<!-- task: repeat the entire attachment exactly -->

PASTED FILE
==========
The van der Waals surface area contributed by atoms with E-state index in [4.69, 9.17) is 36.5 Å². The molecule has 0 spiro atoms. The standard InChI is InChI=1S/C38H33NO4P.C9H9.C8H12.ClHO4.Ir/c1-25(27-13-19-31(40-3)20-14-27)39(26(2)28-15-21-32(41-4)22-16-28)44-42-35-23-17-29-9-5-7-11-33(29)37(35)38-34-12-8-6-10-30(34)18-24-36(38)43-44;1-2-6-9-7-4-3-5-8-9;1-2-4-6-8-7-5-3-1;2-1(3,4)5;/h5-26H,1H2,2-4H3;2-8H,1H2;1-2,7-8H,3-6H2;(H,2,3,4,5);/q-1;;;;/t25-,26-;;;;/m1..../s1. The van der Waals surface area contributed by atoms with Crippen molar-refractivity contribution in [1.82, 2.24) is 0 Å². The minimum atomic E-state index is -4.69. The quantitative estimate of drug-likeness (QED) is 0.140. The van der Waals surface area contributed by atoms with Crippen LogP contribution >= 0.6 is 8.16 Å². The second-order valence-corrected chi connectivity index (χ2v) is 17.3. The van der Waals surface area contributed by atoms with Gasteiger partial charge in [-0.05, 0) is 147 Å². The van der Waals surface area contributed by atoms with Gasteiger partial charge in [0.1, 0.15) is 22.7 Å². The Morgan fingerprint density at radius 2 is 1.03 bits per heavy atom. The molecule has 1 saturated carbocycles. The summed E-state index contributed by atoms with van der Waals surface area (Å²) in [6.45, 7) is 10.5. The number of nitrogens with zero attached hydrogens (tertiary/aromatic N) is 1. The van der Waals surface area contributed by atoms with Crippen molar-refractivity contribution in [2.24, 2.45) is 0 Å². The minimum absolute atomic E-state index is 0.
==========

The van der Waals surface area contributed by atoms with E-state index in [4.69, 9.17) is 36.5 Å². The molecule has 0 spiro atoms. The standard InChI is InChI=1S/C38H33NO4P.C9H9.C8H12.ClHO4.Ir/c1-25(27-13-19-31(40-3)20-14-27)39(26(2)28-15-21-32(41-4)22-16-28)44-42-35-23-17-29-9-5-7-11-33(29)37(35)38-34-12-8-6-10-30(34)18-24-36(38)43-44;1-2-6-9-7-4-3-5-8-9;1-2-4-6-8-7-5-3-1;2-1(3,4)5;/h5-26H,1H2,2-4H3;2-8H,1H2;1-2,7-8H,3-6H2;(H,2,3,4,5);/q-1;;;;/t25-,26-;;;;/m1..../s1. The van der Waals surface area contributed by atoms with Crippen molar-refractivity contribution in [1.82, 2.24) is 0 Å². The minimum atomic E-state index is -4.69. The quantitative estimate of drug-likeness (QED) is 0.140. The van der Waals surface area contributed by atoms with Crippen LogP contribution >= 0.6 is 8.16 Å². The second-order valence-corrected chi connectivity index (χ2v) is 17.3. The van der Waals surface area contributed by atoms with Gasteiger partial charge in [-0.05, 0) is 147 Å². The van der Waals surface area contributed by atoms with Gasteiger partial charge in [0.1, 0.15) is 22.7 Å². The Morgan fingerprint density at radius 2 is 1.03 bits per heavy atom. The molecule has 1 saturated carbocycles. The summed E-state index contributed by atoms with van der Waals surface area (Å²) in [6.45, 7) is 10.5. The number of nitrogens with zero attached hydrogens (tertiary/aromatic N) is 1. The van der Waals surface area contributed by atoms with Crippen molar-refractivity contribution in [2.24, 2.45) is 0 Å². The minimum absolute atomic E-state index is 0.